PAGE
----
Chicago Sessions has done it again, this time featuring a group of stellar up-and-coming young Chicago jazz artists led by guitarist Koppel. The line up is exceptional, with saxophonists Greg Ward (alto) and Geof Bradfield (tenor) making up a dream front line, and drummer Robert Tucker and bassist Graham Czach providing a solid rhythm section. I've been singing secret weapon pianist Matt Nelson's praises for years now, especially for his fine work with saxophonist Shawn Maxwell, and this recording will hopefully be a breakthrough to help bring this extremely talented young man to the attention of Chicago and the world.
With such a strong supporting cast, Koppel lets these wonderful soloists shine while putting much of his attention toward the songwriting and the results are excellent. Not to say Koppel's guitar work isn't compelling: it is indeed, but he allows everyone to share in spotlight. Opener "The Big Tease" moves through a plethora of changes that are almost impossible to describe (Koppel admits to Dave Holland and Avishai Cohen as influences), but which will satisfy the discerning listener upon repeated listens. The saxes sparkle and write down the name: Matt Nelson is quite simply a star on the rise.
Koppel and Czach (another Maxwell combo member in previous times) both play addictive solos on "Ten Year Reverie," but it is Nelson again melting the keys like butter on the keyboards that brings the gasps (credit must be given Tucker for his nice support on this tune). "Electric Cowgirl Boogaloo" follows, and in a welcome surprise more than lives up to its name with its intricate patterns and sense of humor (check out the middle section that morphs into a swinging straight ahead number out of a Czach bass solo). Koppel's songwriting is impressive, mature yet fresh, versed in tradition, but new. And the band members construct these compositions with energy and care.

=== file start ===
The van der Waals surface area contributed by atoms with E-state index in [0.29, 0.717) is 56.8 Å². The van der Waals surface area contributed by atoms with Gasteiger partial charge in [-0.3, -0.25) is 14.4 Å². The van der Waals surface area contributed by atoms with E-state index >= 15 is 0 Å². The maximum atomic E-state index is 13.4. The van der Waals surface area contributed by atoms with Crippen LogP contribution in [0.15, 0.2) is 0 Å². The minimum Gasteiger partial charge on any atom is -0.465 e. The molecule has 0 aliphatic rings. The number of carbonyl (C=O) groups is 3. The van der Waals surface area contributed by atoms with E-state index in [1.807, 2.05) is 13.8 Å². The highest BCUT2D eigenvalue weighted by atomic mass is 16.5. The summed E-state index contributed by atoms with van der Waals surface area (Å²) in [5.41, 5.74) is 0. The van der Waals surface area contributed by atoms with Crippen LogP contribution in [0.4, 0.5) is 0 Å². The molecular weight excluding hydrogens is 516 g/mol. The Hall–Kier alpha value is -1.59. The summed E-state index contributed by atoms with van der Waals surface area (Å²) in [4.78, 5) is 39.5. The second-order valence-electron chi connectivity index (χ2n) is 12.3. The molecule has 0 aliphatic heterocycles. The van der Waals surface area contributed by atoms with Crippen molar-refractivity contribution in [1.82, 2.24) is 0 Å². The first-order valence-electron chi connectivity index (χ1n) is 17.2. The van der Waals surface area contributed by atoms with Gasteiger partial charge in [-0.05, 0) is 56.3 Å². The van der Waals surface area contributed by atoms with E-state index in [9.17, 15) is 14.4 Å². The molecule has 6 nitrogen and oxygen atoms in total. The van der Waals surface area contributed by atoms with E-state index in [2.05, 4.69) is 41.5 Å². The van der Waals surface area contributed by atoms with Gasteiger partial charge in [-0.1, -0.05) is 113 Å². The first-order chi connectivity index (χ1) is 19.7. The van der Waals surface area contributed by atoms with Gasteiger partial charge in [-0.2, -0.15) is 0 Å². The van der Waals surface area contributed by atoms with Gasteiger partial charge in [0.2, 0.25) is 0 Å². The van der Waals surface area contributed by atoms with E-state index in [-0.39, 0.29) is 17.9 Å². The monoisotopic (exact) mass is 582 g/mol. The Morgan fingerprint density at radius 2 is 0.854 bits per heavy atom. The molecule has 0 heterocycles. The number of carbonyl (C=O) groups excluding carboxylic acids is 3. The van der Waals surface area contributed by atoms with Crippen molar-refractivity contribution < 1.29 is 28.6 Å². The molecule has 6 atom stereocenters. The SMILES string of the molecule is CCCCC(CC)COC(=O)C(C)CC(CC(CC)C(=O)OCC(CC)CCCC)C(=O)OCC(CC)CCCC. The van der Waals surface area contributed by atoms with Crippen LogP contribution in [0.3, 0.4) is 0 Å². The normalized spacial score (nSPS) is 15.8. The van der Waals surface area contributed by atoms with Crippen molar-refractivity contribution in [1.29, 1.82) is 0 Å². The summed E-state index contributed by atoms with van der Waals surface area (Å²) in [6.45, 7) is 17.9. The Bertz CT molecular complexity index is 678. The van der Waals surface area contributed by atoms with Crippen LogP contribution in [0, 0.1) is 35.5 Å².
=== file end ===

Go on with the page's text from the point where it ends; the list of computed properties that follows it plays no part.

Much could be written about the rest of the album: the title tracks (the together one is smooth and sultry, while the apart one is jittery), "Toumani" (where Czach sounds like he brought along his Chicago Afrobeat Project bandmates), the lovely ballad "The Bad Decision," Koppel's expressive soloing on "Our Tribe," the old school swing of "Gidderfiddle Blues" and the unusual and engaging "Old Man New Tricks," but explanations do not do justice to the music and you would best served to pick up a copy (or subscribe to Nick Eipers' Chicago Sessions series) for yourself. Take the step to hear some of the best young players (and composer) the city has to offer, and let's hope we hear much more from Koppel and this praiseworthy bunch.